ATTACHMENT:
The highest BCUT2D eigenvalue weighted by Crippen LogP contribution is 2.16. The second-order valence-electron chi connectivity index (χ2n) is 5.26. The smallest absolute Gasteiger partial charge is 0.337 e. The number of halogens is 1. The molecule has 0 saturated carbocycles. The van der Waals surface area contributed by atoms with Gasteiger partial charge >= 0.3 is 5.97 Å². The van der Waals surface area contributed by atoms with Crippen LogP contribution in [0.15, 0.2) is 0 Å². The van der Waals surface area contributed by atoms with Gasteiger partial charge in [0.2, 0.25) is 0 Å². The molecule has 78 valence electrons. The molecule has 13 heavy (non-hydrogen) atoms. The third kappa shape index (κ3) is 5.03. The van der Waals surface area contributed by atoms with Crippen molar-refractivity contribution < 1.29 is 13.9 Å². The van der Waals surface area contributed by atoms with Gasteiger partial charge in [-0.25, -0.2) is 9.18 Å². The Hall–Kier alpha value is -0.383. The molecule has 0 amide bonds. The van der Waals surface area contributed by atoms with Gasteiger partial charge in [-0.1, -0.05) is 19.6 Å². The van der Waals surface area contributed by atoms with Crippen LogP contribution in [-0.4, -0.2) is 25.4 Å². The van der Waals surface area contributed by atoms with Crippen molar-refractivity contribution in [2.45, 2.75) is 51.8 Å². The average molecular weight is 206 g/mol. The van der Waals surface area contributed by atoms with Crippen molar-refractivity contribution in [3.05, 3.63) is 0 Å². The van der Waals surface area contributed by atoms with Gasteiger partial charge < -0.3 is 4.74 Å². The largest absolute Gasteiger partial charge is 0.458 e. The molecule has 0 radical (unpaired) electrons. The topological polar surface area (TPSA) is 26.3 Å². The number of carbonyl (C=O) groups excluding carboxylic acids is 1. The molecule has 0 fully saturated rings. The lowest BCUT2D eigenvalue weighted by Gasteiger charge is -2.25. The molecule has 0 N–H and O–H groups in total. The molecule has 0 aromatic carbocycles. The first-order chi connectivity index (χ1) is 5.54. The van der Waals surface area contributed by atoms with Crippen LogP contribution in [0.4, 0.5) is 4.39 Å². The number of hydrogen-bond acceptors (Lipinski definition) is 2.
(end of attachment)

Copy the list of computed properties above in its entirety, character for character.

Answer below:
The highest BCUT2D eigenvalue weighted by Crippen LogP contribution is 2.16. The second-order valence-electron chi connectivity index (χ2n) is 5.26. The smallest absolute Gasteiger partial charge is 0.337 e. The number of halogens is 1. The molecule has 0 saturated carbocycles. The van der Waals surface area contributed by atoms with Gasteiger partial charge >= 0.3 is 5.97 Å². The van der Waals surface area contributed by atoms with Crippen LogP contribution in [0.15, 0.2) is 0 Å². The van der Waals surface area contributed by atoms with Gasteiger partial charge in [0.2, 0.25) is 0 Å². The molecule has 78 valence electrons. The molecule has 13 heavy (non-hydrogen) atoms. The third kappa shape index (κ3) is 5.03. The van der Waals surface area contributed by atoms with Crippen molar-refractivity contribution < 1.29 is 13.9 Å². The van der Waals surface area contributed by atoms with Gasteiger partial charge in [-0.25, -0.2) is 9.18 Å². The Hall–Kier alpha value is -0.383. The molecule has 0 amide bonds. The van der Waals surface area contributed by atoms with Gasteiger partial charge in [-0.1, -0.05) is 19.6 Å². The van der Waals surface area contributed by atoms with Crippen LogP contribution in [-0.4, -0.2) is 25.4 Å². The van der Waals surface area contributed by atoms with Crippen molar-refractivity contribution in [2.45, 2.75) is 51.8 Å². The average molecular weight is 206 g/mol. The van der Waals surface area contributed by atoms with Crippen molar-refractivity contribution in [3.05, 3.63) is 0 Å². The van der Waals surface area contributed by atoms with Gasteiger partial charge < -0.3 is 4.74 Å². The largest absolute Gasteiger partial charge is 0.458 e. The molecule has 0 radical (unpaired) electrons. The topological polar surface area (TPSA) is 26.3 Å². The number of carbonyl (C=O) groups excluding carboxylic acids is 1. The molecule has 0 fully saturated rings. The lowest BCUT2D eigenvalue weighted by Gasteiger charge is -2.25. The molecule has 0 N–H and O–H groups in total. The molecule has 0 aromatic carbocycles. The first-order chi connectivity index (χ1) is 5.54. The van der Waals surface area contributed by atoms with Crippen LogP contribution in [0.4, 0.5) is 4.39 Å². The number of hydrogen-bond acceptors (Lipinski definition) is 2.